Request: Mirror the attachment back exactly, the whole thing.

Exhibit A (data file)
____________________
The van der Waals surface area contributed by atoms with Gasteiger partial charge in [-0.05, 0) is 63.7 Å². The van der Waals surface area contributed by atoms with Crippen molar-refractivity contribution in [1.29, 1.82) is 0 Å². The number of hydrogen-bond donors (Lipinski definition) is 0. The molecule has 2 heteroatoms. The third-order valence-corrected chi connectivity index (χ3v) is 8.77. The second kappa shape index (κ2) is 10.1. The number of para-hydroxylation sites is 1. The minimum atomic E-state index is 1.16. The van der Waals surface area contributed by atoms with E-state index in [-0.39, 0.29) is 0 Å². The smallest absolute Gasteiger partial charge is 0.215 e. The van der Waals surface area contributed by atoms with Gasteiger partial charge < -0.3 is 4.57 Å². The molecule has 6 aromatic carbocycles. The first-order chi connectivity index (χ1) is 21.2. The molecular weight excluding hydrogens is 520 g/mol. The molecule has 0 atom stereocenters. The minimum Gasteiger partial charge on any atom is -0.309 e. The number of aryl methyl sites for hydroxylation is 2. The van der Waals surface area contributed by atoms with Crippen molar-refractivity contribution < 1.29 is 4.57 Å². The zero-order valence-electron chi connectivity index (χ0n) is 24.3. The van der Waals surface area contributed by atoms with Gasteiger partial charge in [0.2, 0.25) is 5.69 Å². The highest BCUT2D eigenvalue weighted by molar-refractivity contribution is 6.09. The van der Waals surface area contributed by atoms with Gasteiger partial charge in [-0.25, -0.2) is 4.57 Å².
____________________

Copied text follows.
The van der Waals surface area contributed by atoms with Gasteiger partial charge in [-0.05, 0) is 63.7 Å². The van der Waals surface area contributed by atoms with Crippen molar-refractivity contribution in [1.29, 1.82) is 0 Å². The number of hydrogen-bond donors (Lipinski definition) is 0. The molecule has 2 heteroatoms. The third-order valence-corrected chi connectivity index (χ3v) is 8.77. The second kappa shape index (κ2) is 10.1. The number of para-hydroxylation sites is 1. The minimum atomic E-state index is 1.16. The van der Waals surface area contributed by atoms with E-state index in [-0.39, 0.29) is 0 Å². The smallest absolute Gasteiger partial charge is 0.215 e. The van der Waals surface area contributed by atoms with Gasteiger partial charge < -0.3 is 4.57 Å². The molecule has 6 aromatic carbocycles. The first-order chi connectivity index (χ1) is 21.2. The molecular weight excluding hydrogens is 520 g/mol. The molecule has 0 atom stereocenters. The minimum Gasteiger partial charge on any atom is -0.309 e. The number of aryl methyl sites for hydroxylation is 2. The van der Waals surface area contributed by atoms with Crippen molar-refractivity contribution < 1.29 is 4.57 Å². The zero-order valence-electron chi connectivity index (χ0n) is 24.3. The van der Waals surface area contributed by atoms with Gasteiger partial charge in [0.2, 0.25) is 5.69 Å². The highest BCUT2D eigenvalue weighted by molar-refractivity contribution is 6.09. The van der Waals surface area contributed by atoms with Gasteiger partial charge in [-0.25, -0.2) is 4.57 Å².